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High Camp in Arabia


“A sumptuous oasis of golds [sic], reds and blues provides a visual treat – in the strands of the hand-tufted carpet, highlighted by the gold shells housing concierge and guest service staff, and all illuminated by an intricate crystal chandelier overhead.” So say the self-aggrandising marketing and promotions gods of the Burj Al Arab, Dubai’s premier hotel. They believe such absurdly elaborate descriptions will actually entice foolish souls to part with sums of money close to the Gross National Product of a small country. And they’re right.

Absurd, vulgar, insane are just some of the words that could describe this epic monument to Arab excess but the one that sticks with me is ‘silly’. If you have aesthetic sensibilities prepare for a full-frontal assault. I could say, “from the moment you enter the doors of the hotel, you are struck by the luxury (and I do mean that in the Eighteenth century pejorative sense)” but I would be lying. The grandeur of the Burj Al Arab is an experience you encounter from the moment you exit the air-conditioned confines of the recently refurbished Dubai International Airport. Upon admitting your destination, a team of baggage men hungrily pounce upon your luggage, emitting low growls in the direction of anyone who tries to steal their quarry and directing you towards your waiting chauffeur.

Now I’ve had complimentary chauffeur transfers before. A smartly dressed and extremely polite man calls at your door, delicately hauls your precious luggage up the drive and gently deposits it in a middle-aged metallic blue Volvo 940. This was not a Volvo. For three people, the Burj had sent two white Rolls Royces. Despite the profusion of corpulent men staying at the Burj, this was not intended as an insult to our anticipated size. No, we quite happily settled ourselves into one Rolls Royce, soon realising that our battered old Kipling bags were enjoying their own solitary half-hour ride to the Burj in the other car.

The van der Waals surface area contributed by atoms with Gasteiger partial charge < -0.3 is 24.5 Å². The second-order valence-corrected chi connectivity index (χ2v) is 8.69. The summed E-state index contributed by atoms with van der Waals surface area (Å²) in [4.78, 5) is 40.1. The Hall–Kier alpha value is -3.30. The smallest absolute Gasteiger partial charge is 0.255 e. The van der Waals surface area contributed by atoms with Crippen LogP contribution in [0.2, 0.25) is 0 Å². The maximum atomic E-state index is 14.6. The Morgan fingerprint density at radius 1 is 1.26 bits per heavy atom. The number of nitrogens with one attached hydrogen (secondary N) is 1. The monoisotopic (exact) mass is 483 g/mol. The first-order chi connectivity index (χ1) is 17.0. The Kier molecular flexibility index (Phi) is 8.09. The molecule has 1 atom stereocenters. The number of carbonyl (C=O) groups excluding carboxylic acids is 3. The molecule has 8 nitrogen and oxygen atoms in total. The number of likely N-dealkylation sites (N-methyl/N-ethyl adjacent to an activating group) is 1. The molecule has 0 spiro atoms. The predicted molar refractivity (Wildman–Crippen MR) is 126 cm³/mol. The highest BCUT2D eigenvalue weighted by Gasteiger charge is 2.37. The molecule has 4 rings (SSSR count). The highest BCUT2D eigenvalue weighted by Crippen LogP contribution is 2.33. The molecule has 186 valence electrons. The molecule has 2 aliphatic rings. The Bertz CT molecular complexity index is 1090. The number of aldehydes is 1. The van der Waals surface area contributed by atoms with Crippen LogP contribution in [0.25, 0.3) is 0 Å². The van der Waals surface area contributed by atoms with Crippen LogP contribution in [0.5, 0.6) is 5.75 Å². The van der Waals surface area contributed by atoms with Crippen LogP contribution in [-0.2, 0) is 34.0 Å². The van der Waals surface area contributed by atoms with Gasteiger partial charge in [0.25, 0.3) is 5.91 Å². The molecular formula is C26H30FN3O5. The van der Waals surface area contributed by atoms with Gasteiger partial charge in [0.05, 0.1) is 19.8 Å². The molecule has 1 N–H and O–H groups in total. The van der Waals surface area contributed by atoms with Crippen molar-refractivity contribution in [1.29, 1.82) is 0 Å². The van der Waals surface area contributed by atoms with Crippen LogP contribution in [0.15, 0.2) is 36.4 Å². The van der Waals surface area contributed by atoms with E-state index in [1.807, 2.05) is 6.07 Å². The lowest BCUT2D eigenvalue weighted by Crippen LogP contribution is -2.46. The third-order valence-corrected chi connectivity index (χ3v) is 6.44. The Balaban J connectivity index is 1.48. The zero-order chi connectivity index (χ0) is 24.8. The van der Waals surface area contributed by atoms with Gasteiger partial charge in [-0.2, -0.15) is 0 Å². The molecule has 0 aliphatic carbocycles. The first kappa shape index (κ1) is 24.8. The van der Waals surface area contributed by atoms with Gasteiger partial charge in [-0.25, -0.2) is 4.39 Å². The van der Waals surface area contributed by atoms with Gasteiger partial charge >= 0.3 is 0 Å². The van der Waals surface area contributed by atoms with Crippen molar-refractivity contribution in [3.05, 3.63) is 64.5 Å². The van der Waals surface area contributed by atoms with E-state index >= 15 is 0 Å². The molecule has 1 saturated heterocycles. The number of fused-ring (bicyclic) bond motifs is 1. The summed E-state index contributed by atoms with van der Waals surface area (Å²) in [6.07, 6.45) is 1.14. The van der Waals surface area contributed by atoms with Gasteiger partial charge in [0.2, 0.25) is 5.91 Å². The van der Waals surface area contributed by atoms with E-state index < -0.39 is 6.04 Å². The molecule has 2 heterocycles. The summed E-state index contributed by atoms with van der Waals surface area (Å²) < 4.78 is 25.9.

The pace of change in Dubai is breathtaking. Where 20 years ago there were only a few fishermen’s huts, these days a string of luxury resorts prepare to welcome wealthy visitors from around the world. The Burj itself only opened in December of 1999. The Burj does not lie, like the other hotels, on the swathes of sandy beach or amid the bustling central district of Dubai. It is a half hour drive from the airport, some 15km south of the city of Dubai. An imposing sail-shaped structure, it stands 321 metres (making it the world’s tallest hotel) above the Arabian Gulf on its own man-made island, connected to the mainland by a 280m bridge. And should you not be residing at the Burj but fancy a sneaky peek, prepare for a shock. It will cost you a rather ungenerous $20 just to pass through the checkpoint onto the bridge.